By Will Barber Taylor
Greg (Christopher Eccleston) and Marie have been married for nineteen years, when, seemingly out of the blue, Marie walks out on him and her three children – the last taboo of parenting. Episode one, told from Greg’s perspective, follows Greg and their kids as they struggle to comprehend their mother’s actions. Greg attempts to maintain normality as he juggles work at Farrell Motors, raising his children and coping with the trials and tribulations of dating again. But will he ever be able to move on when he is trapped in the past? This touching and intriguing drama will take audiences on a rollercoaster of ever-changing emotions and allegiances. Multiple timeframes, viewpoints and flashbacks tell Greg and Marie’s story and force viewers to confront their own truths. How can two people that loved each other become so opposed? Can a child learn to forgive their mother for leaving them? And why would Marie make such a shocking and significant decision to change their lives and divide their loyalties forever?
Come Home is the latest offering from the BBC and Danny Brocklehurst for the consumption of the British public. Brocklehurst has previously worked on Clocked Off, an excellent series that also featured Christopher Eccleston, as well as The Driver starring David Morrisey. Brocklehurst’s style tends to lean towards the televisual offspring of the kitchen sink drama of the 1950s and 60s – anchored in realism and intending to be different to the current TV fodder of detective dramas or medical dramas. The problem is that sometimes, attempts to appear realistic neutralise any attempts at story.
The “plot” for Come Home is that Greg and Marie are separated. That’s it. There is no real substance to the story and as such this makes any dramatic impetuses weak and flabby. This isn’t helped by the characters that we see in the drama itself. Greg, who is the focus of the first episode is… bland. He appears to be a perfectly nice bloke but lacks any defining features; he has nothing that distinguishes him from any other character in a drama like that. Marie, who is seen hardly at all throughout the episode is again… bland. There is nothing interesting or different about that, nothing that grabs the audience’s attention. Brocklehurst attempt to create character through a use of minor moments, such as Greg’s diatribe about vinyl but it just falls flat and adds nothing significant to our understanding of the characters or the plot. Brocklehurst ends up using the crutch of “different points of view” and “flashbacks” as a means of pushing the story forward and it isn’t engaging in the least; it is a TV trick that has been used so much in recent years, in The Missing, Requiem and a plethora of other dramas that it just feels like a lazy way to dump exposition onto the audience.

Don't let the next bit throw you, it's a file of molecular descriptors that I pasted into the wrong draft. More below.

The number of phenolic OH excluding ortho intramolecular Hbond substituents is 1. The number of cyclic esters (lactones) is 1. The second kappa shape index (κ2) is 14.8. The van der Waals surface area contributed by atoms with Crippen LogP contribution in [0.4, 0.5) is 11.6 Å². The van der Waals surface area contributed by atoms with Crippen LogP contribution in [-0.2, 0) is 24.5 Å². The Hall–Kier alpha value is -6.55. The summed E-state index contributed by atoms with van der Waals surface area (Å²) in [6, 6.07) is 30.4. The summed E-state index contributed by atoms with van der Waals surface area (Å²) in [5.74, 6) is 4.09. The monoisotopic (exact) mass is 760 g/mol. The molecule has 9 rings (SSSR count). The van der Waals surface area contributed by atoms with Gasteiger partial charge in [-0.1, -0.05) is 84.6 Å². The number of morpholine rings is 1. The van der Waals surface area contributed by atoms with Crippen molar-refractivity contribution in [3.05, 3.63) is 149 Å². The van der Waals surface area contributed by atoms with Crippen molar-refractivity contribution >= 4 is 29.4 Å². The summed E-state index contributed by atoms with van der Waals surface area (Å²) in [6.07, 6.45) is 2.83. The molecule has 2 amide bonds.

The acting from the cast is reasonable, not particularly outstanding but not bad either. One questionable choice though is to make Christopher Eccleston look like he’s been thrown into a sewer for a week and give him a Northern Irish accent. Now, whilst the drama is set in Northern Ireland there doesn’t really need to be any reason for Eccleston to have a Northern Irish accent. Why shouldn’t he? Because, well his accent is awful. There is no getting around it – he sounds like a man trying to do a really bad impression. Eccleston is a great actor and it just seems a shame to make him look awful – I get that it’s meant to show how “badly he’s taken his wife leaving him” but he just looks dreadful. This is particularly apparent given the contradiction between script and reality; Eccleston is due to go on a date and his son comments says, “You look like an estate agent” and yet Eccleston looks nothing like an estate agent, unless he was an estate agent for the TV’s idea of single parents.
In conclusion, Come Home is not good at all. It tries to be so many things – funny, realistic, engaging but fails to do any of these things. Brocklehurst isn’t a bad writer and the actors aren’t bad actors but the lacklustre nature of the script, the enforced gloom (again, to help with “realism) and the general unoriginality of the venture means that it is probably best avoided.
The first episode of Come Home airs tonight on BBC One from 9pm to 10pm.